Friday, February 9, 2024

Miraculous Mysteries

 Miraculous Mysteries: Locked-Room Murders & Impossible Crimes (2017) by Martin Edwards, ed.

Another terrific collection of little-known mysteries in the British Library Crime Classics series. This time Martin Edwards is highlighting the classic crime favorites locked rooms and other impossible crimes. And, may I just pull out my soap box and point out that the locked room mysteries really are real, live, honest-to-goodness locked room mysteries and not what passes for "locked room" these days. So many people--including those who profess to have some sort of expertise in the mystery field--seem to think that closed circle = locked room. Here we have victims killed behind locked doors in situations where the room seems inaccessible from the outside; no one could have gotten in or out--either because of locked doors/windows or because all entry-ways were under observation; and/or the idea of suicide is put out of court--either because the weapon is nowhere to be found or the victim could not have possibly done the deed in the way it was done. It appears that no one could have done it. NOT: here we have a group of people trapped on an island, in a house in the middle of a snow storm, whatever and people start dying and no one from outside our little group could possibly have done it. The only island mystery that I've read that I'd count is And Then There Were None because when the bodies are discovered and everybody who was trapped on the island is dead it really does look like nobody could have done it in the way it was done. Okay...I'll put my soap box away now.

I've read about half of these before (Doyle, Rohmer, Robbins, the Coles, Sayers, and Crispin and a couple more seemed familiar but I can't say how or when I came across them. But even having read a number of them before, I still found the collection to be delightful. The Sayers story is one of my favorites and I never get tired of reading it. Of those that were new to me, "The Music-Room," "Death at 8.30," and "Locked In" stand out. Excellent collection. ★★★★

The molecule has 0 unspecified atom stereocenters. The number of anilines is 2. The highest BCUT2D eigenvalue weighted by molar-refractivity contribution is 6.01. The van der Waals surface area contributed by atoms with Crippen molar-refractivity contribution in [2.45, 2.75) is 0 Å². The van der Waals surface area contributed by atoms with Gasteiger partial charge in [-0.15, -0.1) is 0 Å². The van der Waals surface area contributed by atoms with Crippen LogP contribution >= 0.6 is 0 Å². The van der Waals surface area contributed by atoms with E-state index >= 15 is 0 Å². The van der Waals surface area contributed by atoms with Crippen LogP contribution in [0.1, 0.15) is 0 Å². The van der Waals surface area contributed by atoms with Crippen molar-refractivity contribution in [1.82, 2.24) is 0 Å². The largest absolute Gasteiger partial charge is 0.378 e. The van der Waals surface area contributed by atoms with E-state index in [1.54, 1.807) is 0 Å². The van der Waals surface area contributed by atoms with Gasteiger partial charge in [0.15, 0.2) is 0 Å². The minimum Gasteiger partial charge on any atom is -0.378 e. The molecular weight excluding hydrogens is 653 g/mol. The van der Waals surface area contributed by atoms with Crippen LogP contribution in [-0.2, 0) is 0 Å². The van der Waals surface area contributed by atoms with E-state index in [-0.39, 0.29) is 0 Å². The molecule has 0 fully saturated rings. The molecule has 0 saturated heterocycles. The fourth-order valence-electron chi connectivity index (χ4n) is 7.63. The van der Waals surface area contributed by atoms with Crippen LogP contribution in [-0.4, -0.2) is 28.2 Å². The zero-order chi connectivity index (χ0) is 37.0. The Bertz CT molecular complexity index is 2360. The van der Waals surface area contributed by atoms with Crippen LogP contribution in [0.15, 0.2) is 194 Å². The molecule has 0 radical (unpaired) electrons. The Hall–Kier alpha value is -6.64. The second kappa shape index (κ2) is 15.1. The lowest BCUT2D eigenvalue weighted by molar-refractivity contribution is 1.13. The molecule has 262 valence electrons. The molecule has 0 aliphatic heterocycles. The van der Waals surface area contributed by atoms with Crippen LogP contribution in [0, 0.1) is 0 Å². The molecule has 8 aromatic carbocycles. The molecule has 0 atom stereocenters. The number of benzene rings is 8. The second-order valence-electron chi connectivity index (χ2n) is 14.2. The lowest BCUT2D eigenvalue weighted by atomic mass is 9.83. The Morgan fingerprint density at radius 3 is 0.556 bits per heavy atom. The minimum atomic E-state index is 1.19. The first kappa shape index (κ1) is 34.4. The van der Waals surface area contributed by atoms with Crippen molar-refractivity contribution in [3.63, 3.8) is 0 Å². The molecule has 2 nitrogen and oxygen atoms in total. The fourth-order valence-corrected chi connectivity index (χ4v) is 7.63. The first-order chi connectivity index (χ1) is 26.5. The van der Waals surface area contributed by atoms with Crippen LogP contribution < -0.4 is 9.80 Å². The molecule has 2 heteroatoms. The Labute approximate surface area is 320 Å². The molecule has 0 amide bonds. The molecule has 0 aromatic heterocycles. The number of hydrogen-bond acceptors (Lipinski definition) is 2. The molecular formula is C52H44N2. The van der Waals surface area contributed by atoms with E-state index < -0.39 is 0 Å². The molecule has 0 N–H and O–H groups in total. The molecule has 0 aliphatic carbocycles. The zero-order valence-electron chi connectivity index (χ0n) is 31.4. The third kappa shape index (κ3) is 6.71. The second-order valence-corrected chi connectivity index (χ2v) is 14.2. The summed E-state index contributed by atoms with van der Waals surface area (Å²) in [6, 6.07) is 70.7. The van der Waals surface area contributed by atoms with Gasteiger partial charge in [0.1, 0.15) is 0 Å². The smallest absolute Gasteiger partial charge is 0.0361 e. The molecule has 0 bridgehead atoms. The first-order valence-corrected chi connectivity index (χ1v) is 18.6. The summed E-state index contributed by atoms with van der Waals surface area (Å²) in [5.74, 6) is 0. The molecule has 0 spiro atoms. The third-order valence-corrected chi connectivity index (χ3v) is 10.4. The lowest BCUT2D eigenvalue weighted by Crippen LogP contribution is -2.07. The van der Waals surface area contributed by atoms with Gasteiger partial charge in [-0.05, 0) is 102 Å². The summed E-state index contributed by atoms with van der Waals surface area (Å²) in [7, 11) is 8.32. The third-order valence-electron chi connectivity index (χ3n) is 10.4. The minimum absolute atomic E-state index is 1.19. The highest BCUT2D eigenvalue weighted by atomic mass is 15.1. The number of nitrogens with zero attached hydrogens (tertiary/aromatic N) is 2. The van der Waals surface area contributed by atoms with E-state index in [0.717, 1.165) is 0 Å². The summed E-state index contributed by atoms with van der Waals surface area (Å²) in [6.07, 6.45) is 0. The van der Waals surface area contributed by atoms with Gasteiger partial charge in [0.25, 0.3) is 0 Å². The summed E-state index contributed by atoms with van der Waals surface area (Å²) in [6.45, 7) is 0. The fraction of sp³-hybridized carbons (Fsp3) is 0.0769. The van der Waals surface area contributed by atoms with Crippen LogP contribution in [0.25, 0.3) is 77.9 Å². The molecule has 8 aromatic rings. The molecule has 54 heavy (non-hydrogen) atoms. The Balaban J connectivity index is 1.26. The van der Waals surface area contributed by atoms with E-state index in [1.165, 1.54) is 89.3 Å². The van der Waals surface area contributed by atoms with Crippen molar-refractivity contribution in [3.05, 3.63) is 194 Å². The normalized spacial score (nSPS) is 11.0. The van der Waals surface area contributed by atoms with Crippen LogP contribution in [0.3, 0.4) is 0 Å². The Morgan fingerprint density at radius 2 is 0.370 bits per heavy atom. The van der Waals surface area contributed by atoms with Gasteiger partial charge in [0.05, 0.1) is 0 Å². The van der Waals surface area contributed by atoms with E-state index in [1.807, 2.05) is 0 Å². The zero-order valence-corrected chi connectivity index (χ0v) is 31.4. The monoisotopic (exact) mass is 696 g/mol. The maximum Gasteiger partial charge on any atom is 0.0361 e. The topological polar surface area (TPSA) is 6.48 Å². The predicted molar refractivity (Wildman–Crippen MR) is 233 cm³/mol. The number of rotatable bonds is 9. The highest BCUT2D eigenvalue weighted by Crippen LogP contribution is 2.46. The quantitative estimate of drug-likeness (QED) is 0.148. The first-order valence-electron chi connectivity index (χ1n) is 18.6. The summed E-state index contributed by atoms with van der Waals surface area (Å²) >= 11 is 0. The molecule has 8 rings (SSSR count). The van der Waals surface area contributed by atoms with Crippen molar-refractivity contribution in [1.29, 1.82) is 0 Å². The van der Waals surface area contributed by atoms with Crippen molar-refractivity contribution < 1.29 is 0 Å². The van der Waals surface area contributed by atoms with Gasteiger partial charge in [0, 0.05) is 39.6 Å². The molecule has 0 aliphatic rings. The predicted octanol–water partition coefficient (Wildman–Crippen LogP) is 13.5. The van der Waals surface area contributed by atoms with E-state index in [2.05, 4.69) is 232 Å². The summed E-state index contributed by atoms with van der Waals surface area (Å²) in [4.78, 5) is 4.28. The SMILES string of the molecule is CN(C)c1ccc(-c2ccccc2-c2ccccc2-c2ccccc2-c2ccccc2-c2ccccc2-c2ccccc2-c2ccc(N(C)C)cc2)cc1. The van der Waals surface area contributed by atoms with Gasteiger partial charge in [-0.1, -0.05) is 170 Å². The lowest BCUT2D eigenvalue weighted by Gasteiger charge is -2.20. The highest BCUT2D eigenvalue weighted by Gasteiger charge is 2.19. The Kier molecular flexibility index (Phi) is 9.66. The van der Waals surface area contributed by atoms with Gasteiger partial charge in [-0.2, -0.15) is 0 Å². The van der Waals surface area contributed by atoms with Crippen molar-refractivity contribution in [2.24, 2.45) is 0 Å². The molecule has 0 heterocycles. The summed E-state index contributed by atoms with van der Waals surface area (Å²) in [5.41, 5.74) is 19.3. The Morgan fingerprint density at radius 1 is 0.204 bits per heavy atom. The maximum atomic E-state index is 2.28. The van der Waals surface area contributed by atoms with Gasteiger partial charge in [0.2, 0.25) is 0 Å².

"The Lost Special" by Sir Arthur Conan Doyle: As Mr. Bland the Superintendent of the Central L. & W. Railway Company says in the story, "Does a train vanish into thin air in England in broad daylight? The thing is preposterous. An engine, a tender, two carriages, a van, five human beings--and all lost on a straight line of railway." And yet, it does happen [three fell from height]

"The Thing Invisible" by William Hope Hodgson: Carnacki investigates the case of a butler stabbed in front of witnesses. The witness are convinced that either the dagger has a mind of its own or an invisible agent has employed it. Carnacki is almost convinced that the supernatural is involved...and then he notices something odd in a photograph.

"The Case of the Tragedies in the Greek Room" by Sax Rohmer: Death invades the room where an ancient Athenian harp resides. Is it a curse or is there a human agent? [one neck broken; one heart attack]

"The Aluminum Dagger" by R. Austin Freeman: Dr. Thorndyke discovers how a man could be stabbed  in a room with the only door locked and the window unreachable.[one stabbed; one shot]

""The Miracle of Moon Crescent" by G. K. Chesterton: Father Brown knows the secret of how Warren Wynd was spirited out of his room and hanged in a tree a quarter of a mile away.[one hanged]

"The Invisible Weapon" by Nicholas Olde (Amian Lister Champneys): How could a man be killed with a heavy weapon when he was all alone in an empty ballroom. The evidence of the water leak holds the answer... [one hit on head]

"The Diary of Death" by Marten Cumberland: When a beautiful woman dies in poverty, she leaves behind a diary vilifying her friends for not helping her in her time of need, someone begins killing the people mentioned--leaving the relevant pages of the diary beside the bodies. But how is the killer getting to their victims? [one natural; one shot two stabbed]